Staking tokens is similar. An individual would add cryptocurrency to a liquidity pool via a smart contract, and as part of the contract, they wouldn’t be able to take their cryptocurrency back out.
Here is an example of how staking works, again according to ChatGPT:
Let’s say a DeFi platform called “TradeX” has a liquidity pool for the trading pair ETH/USDC. Alice wants to stake her tokens in the pool, so she sends 1 ETH and 100 USDC to the pool’s smart contract. Once the tokens are received, Alice is now a liquidity provider for the pool and is entitled to a share of the rewards generated by the pool.
The rewards are distributed according to the proportion of the total pool assets that the user stakes. For example, if Alice stakes 1 ETH and 100 USDC, and the total pool assets are 10 ETH and 1000 USDC, Alice is entitled to 10% of the rewards generated by the pool.
It’s important to note that staking tokens in a liquidity pool also means that the user cannot access those tokens for a certain period of time, which is determined by the smart contract, and usually it is called lock-up period.
By staking their tokens in a liquidity pool, users are helping to increase the platform’s overall liquidity and can earn rewards in return, which can help to offset the opportunity cost of locking up their assets.
So, why does this lead to so many scams?
There is a relatively simple answer and it goes back to our introduction to the entire topic. When you have a technology that few people understand, it’s easy for bad actors who do understand it to take advantage of the rest of us. That’s especially true when people see big dollar opportunities and can fear that they are missing out on something great.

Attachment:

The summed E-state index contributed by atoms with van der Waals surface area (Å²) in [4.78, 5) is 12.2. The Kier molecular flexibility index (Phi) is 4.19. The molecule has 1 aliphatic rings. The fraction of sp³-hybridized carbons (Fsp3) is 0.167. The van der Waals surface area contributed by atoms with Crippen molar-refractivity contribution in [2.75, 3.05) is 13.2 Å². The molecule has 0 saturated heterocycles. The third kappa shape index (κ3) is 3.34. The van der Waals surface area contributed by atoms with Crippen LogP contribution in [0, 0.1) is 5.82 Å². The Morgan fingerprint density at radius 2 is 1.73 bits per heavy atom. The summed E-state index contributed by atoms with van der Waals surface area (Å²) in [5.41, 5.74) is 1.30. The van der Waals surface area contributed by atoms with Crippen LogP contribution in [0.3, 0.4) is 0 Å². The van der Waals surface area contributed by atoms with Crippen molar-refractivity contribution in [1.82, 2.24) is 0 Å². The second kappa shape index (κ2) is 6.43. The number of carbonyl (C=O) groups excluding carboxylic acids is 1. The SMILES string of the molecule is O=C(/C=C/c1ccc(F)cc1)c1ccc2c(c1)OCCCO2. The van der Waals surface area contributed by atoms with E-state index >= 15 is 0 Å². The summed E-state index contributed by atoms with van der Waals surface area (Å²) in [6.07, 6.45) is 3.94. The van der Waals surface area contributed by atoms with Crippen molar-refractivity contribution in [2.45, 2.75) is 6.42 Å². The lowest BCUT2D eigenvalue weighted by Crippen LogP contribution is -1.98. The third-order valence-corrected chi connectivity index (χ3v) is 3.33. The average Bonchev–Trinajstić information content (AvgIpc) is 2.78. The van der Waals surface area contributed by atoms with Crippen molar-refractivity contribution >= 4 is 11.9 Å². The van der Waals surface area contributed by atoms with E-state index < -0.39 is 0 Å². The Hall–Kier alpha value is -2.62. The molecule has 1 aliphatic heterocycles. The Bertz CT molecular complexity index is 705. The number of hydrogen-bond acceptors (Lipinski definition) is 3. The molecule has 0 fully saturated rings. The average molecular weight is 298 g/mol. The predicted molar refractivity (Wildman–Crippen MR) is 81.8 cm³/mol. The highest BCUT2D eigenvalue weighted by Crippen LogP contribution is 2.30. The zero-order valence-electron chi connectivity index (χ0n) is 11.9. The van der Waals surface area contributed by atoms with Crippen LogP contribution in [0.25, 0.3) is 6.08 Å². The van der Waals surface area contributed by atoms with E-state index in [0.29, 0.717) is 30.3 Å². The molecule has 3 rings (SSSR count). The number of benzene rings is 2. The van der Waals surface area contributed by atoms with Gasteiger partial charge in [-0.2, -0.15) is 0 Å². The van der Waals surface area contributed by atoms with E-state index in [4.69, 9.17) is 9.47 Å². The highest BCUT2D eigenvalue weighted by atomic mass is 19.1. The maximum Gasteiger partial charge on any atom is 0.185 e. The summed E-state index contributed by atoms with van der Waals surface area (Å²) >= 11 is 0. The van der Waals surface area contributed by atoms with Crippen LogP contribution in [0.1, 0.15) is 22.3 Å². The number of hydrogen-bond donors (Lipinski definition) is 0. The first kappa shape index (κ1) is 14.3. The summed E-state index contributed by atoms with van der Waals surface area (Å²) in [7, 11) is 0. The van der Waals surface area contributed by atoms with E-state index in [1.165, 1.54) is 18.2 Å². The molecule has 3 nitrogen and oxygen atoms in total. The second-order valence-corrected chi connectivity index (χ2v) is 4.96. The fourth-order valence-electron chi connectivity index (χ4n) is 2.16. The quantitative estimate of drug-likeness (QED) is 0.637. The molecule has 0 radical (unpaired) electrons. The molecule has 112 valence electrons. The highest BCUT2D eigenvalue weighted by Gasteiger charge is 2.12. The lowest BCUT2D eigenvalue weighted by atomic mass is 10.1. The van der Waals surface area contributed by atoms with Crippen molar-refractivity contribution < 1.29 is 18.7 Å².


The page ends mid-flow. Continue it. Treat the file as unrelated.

As you can probably imagine, even if you do know what you’re doing, this is all risky business. Real money is being exchanged for novel cryptocurrencies that have no value beyond the belief in value and staked backing by others. There is no insurance, there are no institutional or governmental ties, and everything is being transacted on decentralized systems.
Sure, it’s transparent…but can you read the code?
Sure, it’s secure…but does that weigh in your favor or favor of potential scammers?
Sure, it can never be changed…but is that good for a new user who might make a costly mistake?
And, at the bottom line, none of this even matters as scammers often target people by setting them up on completely fake platforms, engineering the entire look and feel of investing when, in reality, they are just taking money from unsuspecting strangers and placing it into their own pockets.
Liquidity Pool Scams
As alluded to above, liquidity pool scams are not only common, but often based on intentionally misleading or even completely false information. They are targeted at people who aren’t very well versed in cryptocurrency or blockchain systems, preying on their ignorance of the system and their yearning to get involved and make money.